Wednesday, June 21, 2006

Plein Air Perils

Morning Over the Saybrook Point lighthouse
16x20, oil/panel
$500, unframed

Beside the Tracks, 9x12 oil/linen

$375, unframed

Today was a beautiful day. The summer solstice, the very first day of the summer! And it's a good thing it was such a beautiful day because everything else went wrong!!! I started out by zooming to McDonalds to grab breakfast. I had just enough time to do this. Then IT began. The person in front of me on the drive throught line had some kind of problem with his/her order and I waited and waited and waited. He/she finally pulled out of line and let the rest of us get on with it. I got to DEP park that has a long boardwalk that runs alongside the Connecticut River in Old Lyme, just gorgeous! I unloaded my gear to find that the artcomber cart that hauls my French easel was broken, the wheels wouldn't turn smoothly. Hmmmm. don't know what's wrong, so I decide it's best to leave it in the car rather than chance making it worse. OK, I find a fabulous spot to paint with a view of the Saybrook Point Lighthouse. I get out my brushes and one falls, perfectly vertically, and goes right through the space between the boards and into the water below. Oh well, I have lots of brushes (even if that was a favorite one) The painting goes along fine until I step back about 6 feet to take a good look at it and the wind (which was previously non-existant) kicks up and blows my easel over. I dive to catch my painting and it's plastered all over me, my black t-shirt now is covered with sky and my kahaki shorts with the color of the river. I look teriffic (NOT!) No real damage to the painting though, so I continue to work. Finish the first and begin a second painting. Painting is going along fine, time for lunch. I set my first larger painting on the bench while I break down my easel only to find it must have broke when it blew over and now the drawer and palette won't sat inside it when I carry it. Wondering how I'm going to manage getting a broken easel and two wet paintings back to the car. Hmmmmm? The French easel can carry a wet painting clamped to its top, which is what I intend to do. So I carefully nudge the first painting that's sitting on the bench forward to pick it up and it slips through the slats in the bench. I am NOT making this stuff up! One whole section of the painting is smeared and I spend 15 minutes repairing the damage. Good Grief!! If it wasn't such a beautiful day, such a beautiful place and the first day of summer to boot I could have really been in a bad mood. But the beauty of the day carried me along. I went to a local deli and got lunch( including a brownie to make me feel better!) came back and visited with the other artists in the group over lunch. It's not always easy out there without the comforts of the studio but I think it's still worth it! Despite all the annoyances it was a joy to be there and record my impesssions of a day and time that will never come again.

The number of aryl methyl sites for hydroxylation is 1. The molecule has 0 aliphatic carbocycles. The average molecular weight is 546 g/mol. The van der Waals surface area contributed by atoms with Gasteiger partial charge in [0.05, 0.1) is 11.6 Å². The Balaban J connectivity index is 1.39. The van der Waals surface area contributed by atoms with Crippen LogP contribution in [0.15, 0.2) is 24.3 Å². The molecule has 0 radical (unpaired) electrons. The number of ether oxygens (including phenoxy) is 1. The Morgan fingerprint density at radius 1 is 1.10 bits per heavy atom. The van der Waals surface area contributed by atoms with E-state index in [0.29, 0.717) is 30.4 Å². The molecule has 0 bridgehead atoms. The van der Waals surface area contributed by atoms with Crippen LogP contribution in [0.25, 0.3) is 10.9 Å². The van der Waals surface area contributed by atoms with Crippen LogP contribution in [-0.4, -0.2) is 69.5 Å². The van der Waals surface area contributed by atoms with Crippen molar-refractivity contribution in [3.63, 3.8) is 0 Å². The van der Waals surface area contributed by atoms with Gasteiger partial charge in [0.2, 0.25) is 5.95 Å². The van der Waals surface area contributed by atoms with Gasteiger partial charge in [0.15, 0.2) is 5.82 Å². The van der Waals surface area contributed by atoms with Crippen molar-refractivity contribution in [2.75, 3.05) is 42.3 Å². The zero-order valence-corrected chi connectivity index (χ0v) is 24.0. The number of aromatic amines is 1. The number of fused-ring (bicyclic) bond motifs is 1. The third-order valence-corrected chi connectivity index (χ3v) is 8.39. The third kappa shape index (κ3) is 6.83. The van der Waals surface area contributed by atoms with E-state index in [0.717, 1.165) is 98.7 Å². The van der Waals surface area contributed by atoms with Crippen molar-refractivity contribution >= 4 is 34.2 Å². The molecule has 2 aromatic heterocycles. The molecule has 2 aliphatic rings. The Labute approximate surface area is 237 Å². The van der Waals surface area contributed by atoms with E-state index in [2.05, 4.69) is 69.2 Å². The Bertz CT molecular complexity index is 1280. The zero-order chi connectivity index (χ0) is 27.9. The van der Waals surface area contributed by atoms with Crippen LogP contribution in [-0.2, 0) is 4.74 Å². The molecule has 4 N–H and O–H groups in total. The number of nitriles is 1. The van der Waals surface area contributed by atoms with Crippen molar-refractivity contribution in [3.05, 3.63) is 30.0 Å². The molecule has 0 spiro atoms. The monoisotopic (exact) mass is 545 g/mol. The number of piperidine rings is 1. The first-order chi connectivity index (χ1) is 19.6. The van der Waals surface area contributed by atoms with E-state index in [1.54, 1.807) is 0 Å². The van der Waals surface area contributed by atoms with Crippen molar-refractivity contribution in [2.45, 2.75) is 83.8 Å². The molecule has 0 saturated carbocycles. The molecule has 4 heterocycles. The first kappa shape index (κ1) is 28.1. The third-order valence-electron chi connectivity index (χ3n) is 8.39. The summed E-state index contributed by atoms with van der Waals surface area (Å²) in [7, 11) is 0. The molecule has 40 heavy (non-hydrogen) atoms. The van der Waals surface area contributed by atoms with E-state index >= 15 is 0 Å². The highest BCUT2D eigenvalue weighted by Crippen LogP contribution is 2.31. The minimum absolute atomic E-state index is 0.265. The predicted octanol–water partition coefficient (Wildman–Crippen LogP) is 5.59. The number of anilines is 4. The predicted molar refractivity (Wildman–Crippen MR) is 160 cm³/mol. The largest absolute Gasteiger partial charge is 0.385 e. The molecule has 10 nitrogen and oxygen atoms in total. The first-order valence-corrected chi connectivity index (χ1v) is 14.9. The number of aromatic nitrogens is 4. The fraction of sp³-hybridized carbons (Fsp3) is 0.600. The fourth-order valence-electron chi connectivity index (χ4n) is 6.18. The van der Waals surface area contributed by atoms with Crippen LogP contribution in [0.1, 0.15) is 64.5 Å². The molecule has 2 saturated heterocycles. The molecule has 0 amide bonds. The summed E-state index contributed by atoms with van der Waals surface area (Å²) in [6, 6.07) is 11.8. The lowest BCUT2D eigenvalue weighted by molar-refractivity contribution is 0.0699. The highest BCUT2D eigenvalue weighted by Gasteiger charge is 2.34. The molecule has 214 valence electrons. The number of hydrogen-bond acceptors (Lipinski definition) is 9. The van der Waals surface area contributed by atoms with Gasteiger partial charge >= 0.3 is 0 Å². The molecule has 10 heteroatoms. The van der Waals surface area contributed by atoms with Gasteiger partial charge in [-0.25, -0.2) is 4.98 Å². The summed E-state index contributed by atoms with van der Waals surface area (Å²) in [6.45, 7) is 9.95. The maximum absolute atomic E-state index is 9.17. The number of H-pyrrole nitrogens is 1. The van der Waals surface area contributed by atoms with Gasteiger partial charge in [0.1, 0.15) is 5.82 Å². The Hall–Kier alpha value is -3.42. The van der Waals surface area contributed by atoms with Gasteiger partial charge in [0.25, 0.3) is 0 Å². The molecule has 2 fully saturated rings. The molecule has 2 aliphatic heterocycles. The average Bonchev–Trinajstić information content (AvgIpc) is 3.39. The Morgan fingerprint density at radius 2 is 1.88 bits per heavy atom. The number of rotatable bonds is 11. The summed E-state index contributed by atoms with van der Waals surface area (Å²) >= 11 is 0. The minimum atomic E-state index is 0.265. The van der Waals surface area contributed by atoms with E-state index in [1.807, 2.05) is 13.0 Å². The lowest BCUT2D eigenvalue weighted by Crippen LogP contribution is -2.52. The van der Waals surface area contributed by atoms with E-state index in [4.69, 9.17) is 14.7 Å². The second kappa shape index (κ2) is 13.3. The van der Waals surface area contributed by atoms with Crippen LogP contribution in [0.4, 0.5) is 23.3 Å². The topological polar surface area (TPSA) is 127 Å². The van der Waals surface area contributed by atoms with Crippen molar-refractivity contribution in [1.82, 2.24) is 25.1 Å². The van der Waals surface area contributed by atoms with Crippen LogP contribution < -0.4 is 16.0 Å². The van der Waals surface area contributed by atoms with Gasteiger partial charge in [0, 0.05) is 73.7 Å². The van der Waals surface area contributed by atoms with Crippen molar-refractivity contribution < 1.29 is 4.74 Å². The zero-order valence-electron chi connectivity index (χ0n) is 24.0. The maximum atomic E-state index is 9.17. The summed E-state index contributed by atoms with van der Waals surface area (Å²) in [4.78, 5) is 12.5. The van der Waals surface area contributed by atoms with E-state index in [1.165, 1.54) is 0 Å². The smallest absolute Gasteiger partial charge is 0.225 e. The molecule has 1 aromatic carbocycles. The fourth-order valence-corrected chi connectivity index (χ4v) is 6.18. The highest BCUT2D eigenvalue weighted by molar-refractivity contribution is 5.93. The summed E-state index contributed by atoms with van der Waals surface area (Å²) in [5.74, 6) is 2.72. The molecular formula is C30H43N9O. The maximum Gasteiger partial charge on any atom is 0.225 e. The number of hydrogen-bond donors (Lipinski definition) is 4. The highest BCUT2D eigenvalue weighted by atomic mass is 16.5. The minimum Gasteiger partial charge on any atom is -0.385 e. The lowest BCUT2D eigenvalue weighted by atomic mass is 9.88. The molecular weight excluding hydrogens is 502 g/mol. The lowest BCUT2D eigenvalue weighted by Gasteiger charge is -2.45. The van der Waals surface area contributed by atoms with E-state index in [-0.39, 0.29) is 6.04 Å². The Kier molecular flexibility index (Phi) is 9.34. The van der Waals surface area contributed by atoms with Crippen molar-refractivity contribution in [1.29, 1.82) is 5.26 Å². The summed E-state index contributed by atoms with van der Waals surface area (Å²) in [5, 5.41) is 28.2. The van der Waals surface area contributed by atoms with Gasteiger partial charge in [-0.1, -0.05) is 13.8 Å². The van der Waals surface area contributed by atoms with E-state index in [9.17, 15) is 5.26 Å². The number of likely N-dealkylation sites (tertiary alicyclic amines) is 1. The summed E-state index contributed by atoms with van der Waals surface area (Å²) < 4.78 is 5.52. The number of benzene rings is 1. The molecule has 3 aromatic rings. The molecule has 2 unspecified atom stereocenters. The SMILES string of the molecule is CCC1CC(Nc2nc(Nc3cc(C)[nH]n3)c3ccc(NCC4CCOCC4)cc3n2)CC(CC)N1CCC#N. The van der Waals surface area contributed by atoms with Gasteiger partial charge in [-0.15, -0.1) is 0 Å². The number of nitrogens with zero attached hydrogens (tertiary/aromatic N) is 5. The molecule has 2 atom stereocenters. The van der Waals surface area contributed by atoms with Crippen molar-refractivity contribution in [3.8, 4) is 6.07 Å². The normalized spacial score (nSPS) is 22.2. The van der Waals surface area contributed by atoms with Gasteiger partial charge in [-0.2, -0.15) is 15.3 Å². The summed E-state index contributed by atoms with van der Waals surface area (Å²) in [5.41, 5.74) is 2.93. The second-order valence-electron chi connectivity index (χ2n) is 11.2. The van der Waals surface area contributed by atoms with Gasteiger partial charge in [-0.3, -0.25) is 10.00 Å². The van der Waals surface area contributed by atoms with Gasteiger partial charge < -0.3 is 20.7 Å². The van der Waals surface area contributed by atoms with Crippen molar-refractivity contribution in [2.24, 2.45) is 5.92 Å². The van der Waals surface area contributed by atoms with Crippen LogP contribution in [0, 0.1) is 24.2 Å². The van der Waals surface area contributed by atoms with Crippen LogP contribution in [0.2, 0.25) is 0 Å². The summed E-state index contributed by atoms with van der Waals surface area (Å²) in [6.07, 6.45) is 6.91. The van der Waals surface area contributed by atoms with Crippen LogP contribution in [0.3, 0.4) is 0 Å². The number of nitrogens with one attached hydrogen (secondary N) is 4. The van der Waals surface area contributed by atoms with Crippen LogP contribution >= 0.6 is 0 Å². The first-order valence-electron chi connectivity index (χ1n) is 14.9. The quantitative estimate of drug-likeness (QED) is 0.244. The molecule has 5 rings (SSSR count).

Jo Castillo said...

Ahhhh, Jan. Sounds like one of my days. The paintings are beautiful and as you say, the first day of summer.


Ed Terpening said...

The next time someone asks me "how long does it take you to paint one those", I'll point to your blog post. It's more then years of training, it's dealing with elements of all kinds, people, insects, weather, you name it!

Glad to see other plein air bloggers! Mine's at

Laura said...

Oh NO! What an awful series of mishaps! So glad you stuck with it, with such good grace, too. And look at the paintings that resulted--ample compensation ;D.

Jan Blencowe said...

Hi jo, thanks fore visiting! I left a comment over at your blog! Very lovely work! Thanks for visiting!

Ed...plein air is definitely not fot the faint of heart LOL. I've been to your blog many times...why on earth haven't I linked you here?? I will do that today!

Laura...somedays your the windshield and some days your the bug LOL...

Happy Creating everyone!